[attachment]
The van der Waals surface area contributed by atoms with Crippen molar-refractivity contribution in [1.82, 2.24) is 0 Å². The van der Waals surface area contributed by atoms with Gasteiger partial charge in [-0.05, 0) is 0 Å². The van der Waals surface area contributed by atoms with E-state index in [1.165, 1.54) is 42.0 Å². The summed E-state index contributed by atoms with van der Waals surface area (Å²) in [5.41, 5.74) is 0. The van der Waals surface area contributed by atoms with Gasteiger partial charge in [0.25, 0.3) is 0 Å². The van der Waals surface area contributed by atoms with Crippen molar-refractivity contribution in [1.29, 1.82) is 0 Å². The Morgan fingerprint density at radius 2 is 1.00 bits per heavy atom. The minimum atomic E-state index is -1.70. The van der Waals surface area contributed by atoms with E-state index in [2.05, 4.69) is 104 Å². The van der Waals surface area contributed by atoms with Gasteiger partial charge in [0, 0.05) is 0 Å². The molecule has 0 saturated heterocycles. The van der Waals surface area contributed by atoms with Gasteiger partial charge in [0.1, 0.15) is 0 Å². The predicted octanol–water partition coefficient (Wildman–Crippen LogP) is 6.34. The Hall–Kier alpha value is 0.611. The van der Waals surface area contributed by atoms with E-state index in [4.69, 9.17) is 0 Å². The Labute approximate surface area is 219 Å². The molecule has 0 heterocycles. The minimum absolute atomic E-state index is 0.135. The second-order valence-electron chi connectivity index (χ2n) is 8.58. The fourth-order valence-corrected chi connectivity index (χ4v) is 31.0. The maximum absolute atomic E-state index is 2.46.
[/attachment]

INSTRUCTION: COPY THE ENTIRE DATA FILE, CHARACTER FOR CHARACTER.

The van der Waals surface area contributed by atoms with Crippen molar-refractivity contribution in [1.82, 2.24) is 0 Å². The van der Waals surface area contributed by atoms with Gasteiger partial charge in [-0.05, 0) is 0 Å². The van der Waals surface area contributed by atoms with E-state index in [1.165, 1.54) is 42.0 Å². The summed E-state index contributed by atoms with van der Waals surface area (Å²) in [5.41, 5.74) is 0. The van der Waals surface area contributed by atoms with Gasteiger partial charge in [0.25, 0.3) is 0 Å². The van der Waals surface area contributed by atoms with Crippen molar-refractivity contribution in [1.29, 1.82) is 0 Å². The Morgan fingerprint density at radius 2 is 1.00 bits per heavy atom. The minimum atomic E-state index is -1.70. The van der Waals surface area contributed by atoms with E-state index in [2.05, 4.69) is 104 Å². The van der Waals surface area contributed by atoms with Gasteiger partial charge in [0, 0.05) is 0 Å². The molecule has 0 saturated heterocycles. The van der Waals surface area contributed by atoms with Gasteiger partial charge in [0.1, 0.15) is 0 Å². The predicted octanol–water partition coefficient (Wildman–Crippen LogP) is 6.34. The Hall–Kier alpha value is 0.611. The van der Waals surface area contributed by atoms with E-state index in [4.69, 9.17) is 0 Å². The Labute approximate surface area is 219 Å². The molecule has 0 heterocycles. The minimum absolute atomic E-state index is 0.135. The second-order valence-electron chi connectivity index (χ2n) is 8.58. The fourth-order valence-corrected chi connectivity index (χ4v) is 31.0. The maximum absolute atomic E-state index is 2.46.